Arbitration has become a Victorian slow coach, arriving not on time and making lawyers rich.
Updated: Nov 10, 2021
The brilliant and erstwhile Cambridge University historian Timothy Blanning appreciated key revolutionary inventions that gave rise to the modern economy. His excellent historical narrative, The Pursuit of Glory, published in 2006, is doused with both subtle and direct examples of these. It is a book I highly recommend for those who seek to understand how the slow incremental improvements of thinking following the late mediaeval period finally gave rise to the rapid flurry of inventions that have caused the modern era of the Industrial State.
One of these improvements that has struck me with wonder since childhood, which Blanning eloquently describes in his book, is the invention of the turnpike road in the late 17th Century. These were effectively the first modern paved or stoned roads for carriages, that more than halved journey times by horse and carriage in 17th and 18th Century Europe.
Suddenly a late night epistolary from a Cardinal or other high ranking ecclesiastical figure, would make its way with as much speed and flurry as the ink that was used to scribe it, to its intended destination. The roads were paved not just to move people, but also letters. The invention, met with a new social vigour of travel, became perhaps a pre-cursor to the romantic age of letters before the coming of the telegraph.
Basic changes such as paving making galactic changes to logistics and efficiency of the movement of both people and goods, were in many ways revolutionising human productivity in the way the computer has done so today. In the same vein arbitration, an infrastructural tool for the modern economy, has the potential to do so but fails miserably to reach its capacity. Why? The economic reason is the closed shop.
Since the steady increase in international commercial arbitrations since the 1980s lawyers, ever keen to engage in the economically illiterate activity of selling time for money, have sought to push into this emerging market to make a career, stifle competition (not necessarily deliberately) so as to fix prices, and bring up entry barriers in a way the great observant of market dynamics Mr. Michael Porter would be proud of.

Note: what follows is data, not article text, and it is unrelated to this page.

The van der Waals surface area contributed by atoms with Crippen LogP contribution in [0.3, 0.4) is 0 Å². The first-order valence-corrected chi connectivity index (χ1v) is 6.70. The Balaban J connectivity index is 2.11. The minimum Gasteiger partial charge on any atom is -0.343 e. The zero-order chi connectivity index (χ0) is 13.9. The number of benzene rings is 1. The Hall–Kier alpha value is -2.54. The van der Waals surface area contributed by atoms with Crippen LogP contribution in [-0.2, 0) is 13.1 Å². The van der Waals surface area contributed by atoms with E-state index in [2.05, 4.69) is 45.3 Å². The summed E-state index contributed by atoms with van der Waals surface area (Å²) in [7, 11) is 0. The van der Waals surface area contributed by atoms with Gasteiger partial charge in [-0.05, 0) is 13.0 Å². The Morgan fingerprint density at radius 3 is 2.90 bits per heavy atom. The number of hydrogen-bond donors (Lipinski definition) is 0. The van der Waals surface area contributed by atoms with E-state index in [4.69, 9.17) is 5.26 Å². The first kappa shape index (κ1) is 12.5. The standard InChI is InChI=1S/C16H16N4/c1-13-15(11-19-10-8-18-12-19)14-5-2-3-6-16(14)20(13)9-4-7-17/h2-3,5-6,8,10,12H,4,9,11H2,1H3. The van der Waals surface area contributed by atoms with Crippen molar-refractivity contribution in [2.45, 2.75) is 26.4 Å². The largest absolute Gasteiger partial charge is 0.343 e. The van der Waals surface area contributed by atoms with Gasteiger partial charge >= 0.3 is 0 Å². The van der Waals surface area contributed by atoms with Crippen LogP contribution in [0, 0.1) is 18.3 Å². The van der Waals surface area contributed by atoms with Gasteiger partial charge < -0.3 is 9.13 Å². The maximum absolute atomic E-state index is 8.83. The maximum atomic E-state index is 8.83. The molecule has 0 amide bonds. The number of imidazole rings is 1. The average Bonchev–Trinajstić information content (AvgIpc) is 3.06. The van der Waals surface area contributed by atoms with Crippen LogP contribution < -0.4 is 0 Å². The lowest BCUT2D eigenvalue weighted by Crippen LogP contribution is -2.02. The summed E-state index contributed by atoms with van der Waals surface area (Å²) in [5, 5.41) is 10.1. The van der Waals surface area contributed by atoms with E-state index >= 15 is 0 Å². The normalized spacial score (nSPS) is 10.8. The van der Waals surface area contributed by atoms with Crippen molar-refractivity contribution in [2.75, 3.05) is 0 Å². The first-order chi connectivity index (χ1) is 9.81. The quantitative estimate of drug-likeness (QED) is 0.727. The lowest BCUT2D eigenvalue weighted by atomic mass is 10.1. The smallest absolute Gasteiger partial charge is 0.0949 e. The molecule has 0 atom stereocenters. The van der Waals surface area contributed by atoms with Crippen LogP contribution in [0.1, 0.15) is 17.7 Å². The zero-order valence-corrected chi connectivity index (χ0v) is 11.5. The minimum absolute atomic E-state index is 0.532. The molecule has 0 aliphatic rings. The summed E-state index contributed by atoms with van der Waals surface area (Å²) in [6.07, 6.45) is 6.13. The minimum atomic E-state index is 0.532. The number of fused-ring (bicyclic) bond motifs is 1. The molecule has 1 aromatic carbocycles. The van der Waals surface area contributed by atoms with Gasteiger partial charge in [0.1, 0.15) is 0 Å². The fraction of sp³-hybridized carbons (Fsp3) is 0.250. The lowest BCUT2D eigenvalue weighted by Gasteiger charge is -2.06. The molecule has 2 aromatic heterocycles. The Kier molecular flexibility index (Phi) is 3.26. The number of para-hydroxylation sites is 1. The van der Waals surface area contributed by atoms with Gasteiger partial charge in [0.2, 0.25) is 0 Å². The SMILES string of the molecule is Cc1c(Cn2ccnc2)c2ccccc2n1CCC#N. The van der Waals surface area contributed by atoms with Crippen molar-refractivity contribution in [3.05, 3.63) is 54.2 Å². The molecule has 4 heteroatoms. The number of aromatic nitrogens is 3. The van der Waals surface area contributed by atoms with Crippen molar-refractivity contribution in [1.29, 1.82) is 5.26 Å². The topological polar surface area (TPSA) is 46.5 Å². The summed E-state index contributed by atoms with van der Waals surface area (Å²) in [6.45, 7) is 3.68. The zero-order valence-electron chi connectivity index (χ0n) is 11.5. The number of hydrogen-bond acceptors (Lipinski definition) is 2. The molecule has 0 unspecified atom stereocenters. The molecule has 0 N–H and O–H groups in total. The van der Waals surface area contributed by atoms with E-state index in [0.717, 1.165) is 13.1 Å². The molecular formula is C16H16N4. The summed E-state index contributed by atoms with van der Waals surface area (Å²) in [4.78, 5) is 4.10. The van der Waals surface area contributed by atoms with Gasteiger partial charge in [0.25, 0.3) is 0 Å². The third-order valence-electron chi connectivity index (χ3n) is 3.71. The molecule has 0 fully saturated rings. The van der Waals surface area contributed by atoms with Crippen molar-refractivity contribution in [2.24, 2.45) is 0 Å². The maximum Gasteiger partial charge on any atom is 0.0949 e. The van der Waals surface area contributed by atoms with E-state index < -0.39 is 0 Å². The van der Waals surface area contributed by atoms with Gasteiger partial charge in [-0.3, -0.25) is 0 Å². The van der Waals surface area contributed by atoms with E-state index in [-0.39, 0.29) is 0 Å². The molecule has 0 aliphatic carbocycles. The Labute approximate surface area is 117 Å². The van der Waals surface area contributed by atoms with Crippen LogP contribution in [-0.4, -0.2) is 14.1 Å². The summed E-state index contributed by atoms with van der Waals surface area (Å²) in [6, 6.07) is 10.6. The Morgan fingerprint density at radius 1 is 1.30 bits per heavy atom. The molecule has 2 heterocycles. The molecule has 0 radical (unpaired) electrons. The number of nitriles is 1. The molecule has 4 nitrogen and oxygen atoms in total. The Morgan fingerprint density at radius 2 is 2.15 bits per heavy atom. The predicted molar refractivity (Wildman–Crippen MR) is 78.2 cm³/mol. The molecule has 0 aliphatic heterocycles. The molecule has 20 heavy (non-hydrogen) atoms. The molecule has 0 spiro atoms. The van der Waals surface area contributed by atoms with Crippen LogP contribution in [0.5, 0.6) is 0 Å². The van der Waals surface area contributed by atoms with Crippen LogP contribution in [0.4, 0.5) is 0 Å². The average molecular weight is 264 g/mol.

As a result the consumer of such services inevitably suffers. A long heated discussion with a friend, also a General Counsel at one of the world’s biggest companies, saw myself fortunate to get to the bottom of the frustrations of the costs of arbitration that sharp lawyers working in-house are increasingly becoming aware of.
They are also ever increasingly aware of the delays that go with these and huge legal costs. However as a decent corporate economics 101 student may tell them, they are in effect paying to keep the delays in place. Kaplan in his number one best seller Balancing the Scorecard intimates how prices of service products are built around the provider’s own internal revenue targets. Law-firms have deeply entrenched, albeit it historically arbitrary in their provenance, ideas of what cyclical earnings of litigation should be.
This is, in turn, results in revenue modelling of service providers that is not aligned with consumer interest. A simple example of a commonly used misalignment of market pricing to cost occurs when a cost-margin analysis of the number of arbitration cases a firm should take on in a given instance in order to amply contribute to turnover every annum and every five years is pursued. This doesn’t of course mirror at all with the consumer’s goals of cheap speedy adjudication. The pricing is further fixed, in almost cartel like fashion, to the prospective client who (often fortunately for the large firms) are limited in their procurement capacities of these services by hiring lawyers to make procurement decisions from these same self-serving firms.
It’s like a parasite not just attacking the host, but controlling when the host will actually feel itchy. If this wasn’t so morally nauseating for those who are interested in fairer pricing of legal services, it would bring out a small smirk of admiration at the villainy. My General Counsel friend, perhaps through some of our discussions on this topic (but to claim to be such a cause would go to far) avoids the parasitic relationship entirely knowing full well that deliberating the writing-off large claims, like a bad car crash, may well be a more sensible option before even considering the options of expense and delay (and all the poor range of offerings of the different shades of grey that these come in) that international arbitration entails.
He would be right. Where that leaves those genuinely in search for efficient customer orientated arbitration services, at least in theory, is unclear. Lawyer’s sanctimony (a particular brand of moral self-embellishment) learned as early as law school, that arbitration is fast, cheap and assists the rule of law is a claim so hollow that it now verges on the delusional.
Yet don’t expect those who get away with such flagrant sales speak masquerading as client interest to be squashed. Stuck in a hot climate presently brings to mind a varied range of odd and inapposite analogies, and for this one asks to be forgiven. I feel though I must throw one here as an ineffectual closing punch-line. The parasites will surely remain undeterred so long as their victims are foolish enough to wear shorts, not trousers pulled into their socks, wildly exposing bare flesh during a long insufferable Summer’s heat.
Dr Abhijit Pandya
Arbitration Notes 6 November 2021.
(Spelling of mediaeval as opposed to medieval deliberate, as a personal acknowledgement to Lord Monckton of Bletchley).